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Emilie Boone
MA student, Department of Art History & Archaeology, Washington University in St. Louis

Thomas Eakins’s 1886 Portrait of Professor W. D. Marks depicts the University of Pennsylvania professor of engineering, known to Eakins as a friend and colleague, seated at his desk. Books line the wall behind him and mechanical devices of varying size and complexity adorn the desktop where Marks’s hands rest, one hand holding a measuring tool, and the other a cigar. The awkward positioning and jutting corner of the desktop draw attention to the two large instruments, one on top and one below the desk, situated on the far right side of the painting. Both of these instruments are related to the practice of photography, then a relatively new scientific innovation that greatly interested Eakins and his contemporaries, especially as an aid in the creation of painting. Marks designed the chronograph, the instrument atop the desk, to measure the timing and duration of exposures for photographic motion studies. The chronograph thus warrants inclusion in the composition, as a symbol of this man’s achievements in the field of engineering while also referencing the artist and the sitter’s collaborative attempt to map an objective record of human and animal movement. This essay will explore how Eakins’s depiction of W. D. Marks complicates the viewer’s encounter with the portrait by playing up the tension between the science of photography and the flexibility inherent in the practice of painting.

Eakins’s preoccupation with photography was strongest from about 1880 to 1890, when photography was expanding past its commercial role into the sphere of art and leisure.1 During this time, photographs were important to Eakins as documents of scientific inquiry, teaching tools, and studies for both personal and artistic use. Publications by such scholars as Mary Panzer, Michael Leja, and Kathleen Foster have noted how Eakins worked to bring a more precise likeness to his canvases by using the photographic image as a tool of study. According to Foster, Eakins hoped to transfer the orderliness and truthfulness of science to the endeavors of artistic representation.2 A recent study of Eakins’s work at the Philadelphia Museum of Art using infrared reflectography revealed that Eakins may have projected photographic images onto his canvases and then outlined them prior to applying his brushstrokes.3 This method of picture-making speaks not only to Eakins’s affinity for innovative approaches to painting, but also to his interest in technology to advance realism in art.

The chronograph, seen directly across the desk from Marks, was used by Eakins in 1884 as part of a project to study motion alongside the photographer Eadweard Muybridge at the University of Pennsylvania.4 Muybridge’s pioneering work in photographic motion studies first came to Eakins’s attention in 1878,5 and six years later the two had an opportunity to work in collaboration under the auspices of a University of Pennsylvania commission supervised by doctors and engineers. Both artists had a common interest in photography and its use as a tool for capturing movements unobservable through sight alone. However, through the implementation of various aesthetic strategies, including the juxtaposition of distinct painterly techniques and the manipulation of perspectival space, the portrait of W. D. Marks reveals Eakins’s attempt in this artwork to actively engage with the tension between the practices of science and art.6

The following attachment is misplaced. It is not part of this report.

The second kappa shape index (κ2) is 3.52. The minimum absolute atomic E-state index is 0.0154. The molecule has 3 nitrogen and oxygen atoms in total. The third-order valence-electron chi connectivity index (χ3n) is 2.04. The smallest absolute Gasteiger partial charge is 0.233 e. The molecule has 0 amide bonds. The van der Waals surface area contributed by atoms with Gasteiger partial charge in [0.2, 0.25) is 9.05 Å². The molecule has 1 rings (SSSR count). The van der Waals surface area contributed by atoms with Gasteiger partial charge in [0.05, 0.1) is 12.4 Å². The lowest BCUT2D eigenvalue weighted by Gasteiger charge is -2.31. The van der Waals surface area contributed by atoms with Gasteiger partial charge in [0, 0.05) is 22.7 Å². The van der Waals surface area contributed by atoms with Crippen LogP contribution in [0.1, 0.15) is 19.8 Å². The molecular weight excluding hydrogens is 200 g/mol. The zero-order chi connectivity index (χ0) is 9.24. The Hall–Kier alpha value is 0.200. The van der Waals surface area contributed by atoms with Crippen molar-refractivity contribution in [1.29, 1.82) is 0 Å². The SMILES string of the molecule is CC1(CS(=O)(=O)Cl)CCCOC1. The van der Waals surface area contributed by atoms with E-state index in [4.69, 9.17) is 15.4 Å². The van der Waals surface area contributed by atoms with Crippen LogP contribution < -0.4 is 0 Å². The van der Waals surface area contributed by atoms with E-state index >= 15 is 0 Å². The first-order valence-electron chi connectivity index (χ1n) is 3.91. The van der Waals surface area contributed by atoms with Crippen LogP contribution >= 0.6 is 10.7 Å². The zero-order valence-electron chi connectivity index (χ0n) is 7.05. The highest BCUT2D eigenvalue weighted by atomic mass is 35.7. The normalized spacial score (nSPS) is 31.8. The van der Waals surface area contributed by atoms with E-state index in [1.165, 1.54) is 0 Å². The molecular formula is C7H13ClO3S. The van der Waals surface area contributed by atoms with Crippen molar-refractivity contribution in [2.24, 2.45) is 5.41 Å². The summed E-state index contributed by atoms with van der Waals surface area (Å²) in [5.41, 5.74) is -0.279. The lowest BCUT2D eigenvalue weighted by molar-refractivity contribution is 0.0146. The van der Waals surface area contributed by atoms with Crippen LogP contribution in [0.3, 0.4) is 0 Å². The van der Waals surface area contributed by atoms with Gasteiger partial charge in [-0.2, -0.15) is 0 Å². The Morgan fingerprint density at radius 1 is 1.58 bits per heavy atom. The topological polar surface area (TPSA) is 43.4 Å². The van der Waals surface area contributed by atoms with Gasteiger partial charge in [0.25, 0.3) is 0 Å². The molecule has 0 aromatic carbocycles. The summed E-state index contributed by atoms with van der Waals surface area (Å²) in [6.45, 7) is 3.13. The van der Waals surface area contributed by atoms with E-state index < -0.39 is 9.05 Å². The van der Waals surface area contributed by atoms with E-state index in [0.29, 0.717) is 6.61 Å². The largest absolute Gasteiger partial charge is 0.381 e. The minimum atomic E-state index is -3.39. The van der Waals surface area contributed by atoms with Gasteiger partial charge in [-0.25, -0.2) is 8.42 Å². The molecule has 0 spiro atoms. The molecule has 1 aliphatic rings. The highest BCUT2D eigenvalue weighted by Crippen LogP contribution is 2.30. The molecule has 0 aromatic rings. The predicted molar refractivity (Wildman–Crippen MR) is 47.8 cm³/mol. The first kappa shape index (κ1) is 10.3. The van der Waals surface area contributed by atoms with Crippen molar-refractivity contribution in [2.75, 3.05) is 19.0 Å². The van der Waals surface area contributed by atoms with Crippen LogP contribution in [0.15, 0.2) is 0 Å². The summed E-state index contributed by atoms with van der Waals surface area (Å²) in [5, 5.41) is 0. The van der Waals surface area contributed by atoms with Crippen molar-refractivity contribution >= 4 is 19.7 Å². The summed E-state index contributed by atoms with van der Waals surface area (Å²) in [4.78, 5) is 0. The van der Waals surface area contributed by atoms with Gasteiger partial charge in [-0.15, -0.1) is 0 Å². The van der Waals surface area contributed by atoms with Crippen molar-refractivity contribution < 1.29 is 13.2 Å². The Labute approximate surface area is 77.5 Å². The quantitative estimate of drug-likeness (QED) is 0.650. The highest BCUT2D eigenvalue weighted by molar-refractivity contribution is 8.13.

The depiction of Professor Marks and the chronograph are markedly different. Layered brushstrokes of varying tonality, treatment, and direction build up the sculptural quality of Marks’s face and hands, capturing the presence of light and shadow, and softening the contours of the figure. By contrast, Eakins’s depiction of the chronograph and other instruments on the table are precisely rendered with distinct outlines that clearly define the curves of the metal and draw focus toward the concentrated light reflecting off of the metal surfaces of the bars and wheels. These divergent methods of paint application create a sense of visual dissonance and a fundamental disjunction between man and machine.7 The strict measurement and realistic depiction of the mechanical device mirrors the rigidity and order typically attributed to science, whereas the varied and active brushstrokes render the likeness of Marks with lively, more amorphous tactile qualities.